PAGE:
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Victory Optical wins with eyewear based on vintage designs

Vintage photographs suggest that eyewear from the Victory Optical Collection may well have been worn by the likes of Buddy Holly, Waylon Jennings, Connie Francis and Dean Martin. But Cristina Marfuggi, the company’s director of operations, can’t say for certain.

Cristina (left) and William Marfuggi at Vision Quest
Cristina (left) and William Marfuggi at Vision Quest
Jim Bessman

“There’s no hard evidence, because a lot of our archives went up in flames during a fire at the old factory in 1989,” Marfuggi said last week at the Vision Expo trade show at the Javits Center.

“But we have stories passed down through the family, and since the revitalization of the line, we’ve had customers who were Buddy Holly fanatics also tell us that he wore our frames.”

One such custumer submitted a photo of Holly and Jennings—who played bass in Holly’s band--from a series taken in a photo booth at Grand Central Station shortly before Holly’s death in the 1959 plane crash that also killed J.P. Richardson—The Big Bopper—whom Jennings famously gave up his seat to and took the bus instead.

“Jennings is wearing what we now call the Palm Beach,” said Marfuggi . “We know that Buddy Holly wore a very similar frame that was made in Mexico, but it is our understanding that he also wore our Palm Beach as an eyeglass frame--the one he wears in the series looks exactly like the model we produced.”

Marfuggi’s father William Marfuggi, who is president of the Victory Collection’s parent EagleEyewear Inc. in Whitehouse, N.J., held up a picture of lounge music legend Esquivel!, also wearing what looked like the Palm Beach.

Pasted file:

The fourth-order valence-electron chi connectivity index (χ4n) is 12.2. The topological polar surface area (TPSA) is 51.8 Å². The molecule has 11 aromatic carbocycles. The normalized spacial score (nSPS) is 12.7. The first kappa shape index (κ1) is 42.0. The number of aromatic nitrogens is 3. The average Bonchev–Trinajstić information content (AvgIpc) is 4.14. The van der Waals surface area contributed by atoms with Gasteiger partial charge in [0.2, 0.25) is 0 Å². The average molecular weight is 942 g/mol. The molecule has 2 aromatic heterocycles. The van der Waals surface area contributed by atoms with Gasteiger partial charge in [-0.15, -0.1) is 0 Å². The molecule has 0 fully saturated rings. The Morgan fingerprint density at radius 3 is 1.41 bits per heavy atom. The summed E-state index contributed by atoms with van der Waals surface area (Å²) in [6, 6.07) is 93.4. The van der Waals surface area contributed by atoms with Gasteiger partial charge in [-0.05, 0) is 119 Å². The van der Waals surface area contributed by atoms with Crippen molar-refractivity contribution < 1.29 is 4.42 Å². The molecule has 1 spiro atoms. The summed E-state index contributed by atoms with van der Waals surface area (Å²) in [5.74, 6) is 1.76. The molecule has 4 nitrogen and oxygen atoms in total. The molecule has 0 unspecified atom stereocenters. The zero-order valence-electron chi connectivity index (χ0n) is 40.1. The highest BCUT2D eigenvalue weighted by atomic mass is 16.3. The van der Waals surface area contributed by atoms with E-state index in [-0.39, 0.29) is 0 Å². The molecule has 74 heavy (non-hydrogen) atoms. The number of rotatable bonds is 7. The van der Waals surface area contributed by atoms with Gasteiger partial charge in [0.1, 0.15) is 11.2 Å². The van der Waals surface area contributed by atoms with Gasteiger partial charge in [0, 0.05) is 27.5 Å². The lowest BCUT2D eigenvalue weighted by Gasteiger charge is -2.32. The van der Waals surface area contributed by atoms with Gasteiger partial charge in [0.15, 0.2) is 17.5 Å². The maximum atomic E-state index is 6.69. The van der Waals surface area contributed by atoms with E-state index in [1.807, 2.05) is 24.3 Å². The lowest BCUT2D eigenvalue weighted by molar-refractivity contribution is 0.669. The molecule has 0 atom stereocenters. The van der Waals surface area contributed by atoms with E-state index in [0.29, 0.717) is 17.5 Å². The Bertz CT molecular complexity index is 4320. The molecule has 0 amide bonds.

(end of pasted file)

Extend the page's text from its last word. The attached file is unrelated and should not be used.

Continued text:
“There was a great picture I remember of Jerry Lewis wearing them with the frames tilted, and we know for sure that Ansel Adams wore them, because he was wearing them on the cover of Time Magazine,” said William. “But the others—Dean, Connie, Phil Silvers—I can’t say 100 percent for certain—or if our frames came first or were inspired by the ones they were wearing. Everyone from that time is dead, and all the photographs were destroyed.”

William’s grandfather Vincent Salierno founded Victory and began production out of the Newark plant in 1941.

“He was an Italian immigrant and self-made man, and knew Connie Francis,” recalled William. “When I was in high school, I went to his house and went Christmas caroling with my buddies—and Connie!”

He remembered that Salierno would make frames during the day, then take them on the road.

“He couldn’t read or write, so he’d go by bus and stay at the YMCA,” said William. “I have his original sample bag: There’s a platform in it, and under it he’d keep a clean shirt and toothbrush, with the sample trays on top of it.”

This was back in the ‘30s, prior to Victory’s founding. The company eventually employed over 300 workers at the Newark plant.

“The early designs launched the company's reputation for innovation, quality and a design sense that appealed to individuals like Buddy and Connie and others in politics, entertainment and fashion,” said Cristina. Noted William: “My grandfather had a photographer who followed him around. But they didn’t care back then. He gave away frames like crazy!”

“Back in the day,” he noted, “we didn’t know who wore them. But I’ve seen photos of people wearing them on my grandfather’s wall.”

So ever since the factory fire, William has been buying up photographs and samples “like a fool” on eBay and Etsy.

“I never get outbid!” he said, by way of explaining how Victory is managing to revive the “lost” designs dating back to the ‘40s that have been in the family now for four generations.

“Dad saw the trend for retro-styling, and we’re replicating optical and sunglass frames created by our prolific founder, as well as introducing new designs inspired by the originals,” said Cristina.

To this end, Victory has three pertinent collections: Heritage, which is comprised of original frame designs; Inspired, which includes frames inspired by the originals: and Suntimers sunglasses. The Palm Beach is a Suntimers Collection model: The first version had more of a ‘60s look, while a second one, which came out a year ago, harks back to the ‘50s.

“Danny Houston wears the Palm Beach, and Ryan Lewis wears The Plaza,” notes Christina, citing current celebrity customers.

The Plaza is also a Suntimers Collection piece.

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